“We’re trying to educate on the cumulative effects of head trauma, with repeated blows,’’ he said.

While that Brown degree could certainly open doors for Morey post-football, part of the plan is for his wife to pursue her goals. As he was building his career, his wife Cara sacrificed a dream to play Olympic hockey for Canada to support him and raise their daughters. So he hopes to give her the chance to teach and coach. He’d like to work with kids down the road, too. For now, finishing his football career right is paramount.

“I thought I’d be done years ago,’’ he said. “I just wanted to prove to myself I could do what people said I couldn’t.’’


Hands-on coach can do without coordinator

The Patriots will enter the 2010 season without coordinators, and a quick look through NFL history shows that Bill Belichick (left) will likely be the first to do so since Jerry Glanville guided the Oilers in that fashion in the 1980s.

But just because no one has the title doesn’t mean the job won’t be taken care of. Quarterbacks coach Bill O’Brien has been in command in spring camps, and his acumen will be vital to Belichick’s plan to help out on the defensive side.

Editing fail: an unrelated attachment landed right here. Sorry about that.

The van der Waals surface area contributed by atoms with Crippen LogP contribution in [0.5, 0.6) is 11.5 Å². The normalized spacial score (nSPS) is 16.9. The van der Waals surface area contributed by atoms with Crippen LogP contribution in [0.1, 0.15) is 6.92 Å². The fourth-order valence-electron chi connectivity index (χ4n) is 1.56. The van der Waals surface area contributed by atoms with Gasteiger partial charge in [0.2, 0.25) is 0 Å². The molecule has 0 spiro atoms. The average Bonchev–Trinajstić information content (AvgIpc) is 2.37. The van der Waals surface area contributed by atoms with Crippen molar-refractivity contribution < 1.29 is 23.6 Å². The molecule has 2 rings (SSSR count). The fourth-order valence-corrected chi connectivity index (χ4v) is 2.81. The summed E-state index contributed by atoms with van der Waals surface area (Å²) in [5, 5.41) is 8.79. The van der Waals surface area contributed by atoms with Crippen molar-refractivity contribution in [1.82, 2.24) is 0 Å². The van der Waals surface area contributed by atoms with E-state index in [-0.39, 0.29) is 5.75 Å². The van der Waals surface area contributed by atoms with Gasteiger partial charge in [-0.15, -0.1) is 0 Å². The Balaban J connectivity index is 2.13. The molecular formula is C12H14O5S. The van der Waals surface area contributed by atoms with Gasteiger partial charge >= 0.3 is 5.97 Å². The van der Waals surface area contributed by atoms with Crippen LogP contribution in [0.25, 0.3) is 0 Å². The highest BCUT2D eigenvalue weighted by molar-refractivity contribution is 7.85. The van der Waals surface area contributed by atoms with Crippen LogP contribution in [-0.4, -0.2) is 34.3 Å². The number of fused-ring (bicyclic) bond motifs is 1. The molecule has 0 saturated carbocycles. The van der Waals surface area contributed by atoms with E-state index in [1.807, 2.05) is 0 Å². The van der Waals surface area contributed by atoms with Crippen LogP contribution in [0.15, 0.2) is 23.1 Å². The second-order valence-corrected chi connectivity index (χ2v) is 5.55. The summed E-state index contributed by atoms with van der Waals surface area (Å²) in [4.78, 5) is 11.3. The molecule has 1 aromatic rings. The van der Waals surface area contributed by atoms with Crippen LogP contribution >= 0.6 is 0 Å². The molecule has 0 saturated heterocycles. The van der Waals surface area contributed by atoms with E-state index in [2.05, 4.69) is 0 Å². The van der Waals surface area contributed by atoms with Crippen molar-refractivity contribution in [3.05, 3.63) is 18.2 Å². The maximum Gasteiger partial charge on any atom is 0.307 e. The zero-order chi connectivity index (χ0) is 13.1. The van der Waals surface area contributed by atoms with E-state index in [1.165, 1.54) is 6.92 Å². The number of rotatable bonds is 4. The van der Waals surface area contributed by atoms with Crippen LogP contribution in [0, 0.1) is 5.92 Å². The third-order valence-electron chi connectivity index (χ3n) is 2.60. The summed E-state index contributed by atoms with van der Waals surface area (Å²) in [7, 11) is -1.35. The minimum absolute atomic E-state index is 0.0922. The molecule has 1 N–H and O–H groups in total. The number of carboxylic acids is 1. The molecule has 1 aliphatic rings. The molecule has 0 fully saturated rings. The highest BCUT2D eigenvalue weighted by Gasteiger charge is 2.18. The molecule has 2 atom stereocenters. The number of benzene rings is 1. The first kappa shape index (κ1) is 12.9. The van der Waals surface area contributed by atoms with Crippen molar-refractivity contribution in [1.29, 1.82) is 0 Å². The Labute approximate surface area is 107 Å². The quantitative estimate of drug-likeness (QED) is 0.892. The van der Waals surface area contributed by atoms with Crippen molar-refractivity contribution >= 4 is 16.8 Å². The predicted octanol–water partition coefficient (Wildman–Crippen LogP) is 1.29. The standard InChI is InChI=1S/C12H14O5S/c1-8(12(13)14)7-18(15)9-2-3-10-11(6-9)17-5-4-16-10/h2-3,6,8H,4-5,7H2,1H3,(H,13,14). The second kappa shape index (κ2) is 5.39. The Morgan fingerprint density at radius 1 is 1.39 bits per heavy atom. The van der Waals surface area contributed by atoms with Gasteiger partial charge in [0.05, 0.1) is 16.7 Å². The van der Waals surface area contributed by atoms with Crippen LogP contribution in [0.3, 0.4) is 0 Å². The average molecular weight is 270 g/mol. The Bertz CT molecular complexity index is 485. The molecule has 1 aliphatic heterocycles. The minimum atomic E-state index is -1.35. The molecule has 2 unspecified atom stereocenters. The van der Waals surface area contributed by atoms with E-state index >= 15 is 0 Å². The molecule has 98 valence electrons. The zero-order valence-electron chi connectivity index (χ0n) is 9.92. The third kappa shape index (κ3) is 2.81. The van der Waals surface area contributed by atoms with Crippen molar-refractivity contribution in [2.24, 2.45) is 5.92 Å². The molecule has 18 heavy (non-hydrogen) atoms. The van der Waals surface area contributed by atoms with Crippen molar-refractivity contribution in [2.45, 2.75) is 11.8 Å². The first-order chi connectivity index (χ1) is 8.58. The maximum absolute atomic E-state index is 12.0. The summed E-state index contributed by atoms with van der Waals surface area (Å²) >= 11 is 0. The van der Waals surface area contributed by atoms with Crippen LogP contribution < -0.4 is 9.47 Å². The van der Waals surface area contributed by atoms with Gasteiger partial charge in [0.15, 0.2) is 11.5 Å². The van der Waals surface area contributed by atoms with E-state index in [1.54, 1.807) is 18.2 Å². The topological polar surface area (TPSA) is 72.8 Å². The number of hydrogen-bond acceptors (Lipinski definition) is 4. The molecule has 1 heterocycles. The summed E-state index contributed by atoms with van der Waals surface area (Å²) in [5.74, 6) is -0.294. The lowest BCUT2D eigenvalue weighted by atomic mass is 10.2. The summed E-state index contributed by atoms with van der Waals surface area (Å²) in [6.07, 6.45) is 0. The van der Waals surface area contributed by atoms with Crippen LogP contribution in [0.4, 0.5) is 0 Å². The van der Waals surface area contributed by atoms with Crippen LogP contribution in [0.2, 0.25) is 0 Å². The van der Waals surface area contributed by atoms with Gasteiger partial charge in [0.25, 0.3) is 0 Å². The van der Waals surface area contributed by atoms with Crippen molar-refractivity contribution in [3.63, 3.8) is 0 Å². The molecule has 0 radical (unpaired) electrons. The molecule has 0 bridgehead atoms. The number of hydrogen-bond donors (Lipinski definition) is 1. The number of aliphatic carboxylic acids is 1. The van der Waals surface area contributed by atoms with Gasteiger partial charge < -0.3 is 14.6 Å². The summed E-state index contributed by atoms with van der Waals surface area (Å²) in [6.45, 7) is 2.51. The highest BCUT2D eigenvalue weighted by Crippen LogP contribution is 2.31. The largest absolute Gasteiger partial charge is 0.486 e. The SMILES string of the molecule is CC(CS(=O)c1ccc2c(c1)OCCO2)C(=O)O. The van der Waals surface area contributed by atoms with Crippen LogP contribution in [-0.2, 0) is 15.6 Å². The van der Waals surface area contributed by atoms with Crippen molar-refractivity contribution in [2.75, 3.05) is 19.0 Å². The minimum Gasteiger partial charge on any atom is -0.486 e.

Nine teams played the 2009 season with the head coach assuming a coordinator-like role on one side. And it takes trust that the other side will be taken care of.

“If I had the chance to do it all over again, I would do the same exact thing, as long as you have someone you feel very, very comfortable with on offense,’’ said Cowboys secondary coach Dave Campo, the former Dallas head coach who worked under Wade Phillips in such an arrangement last year.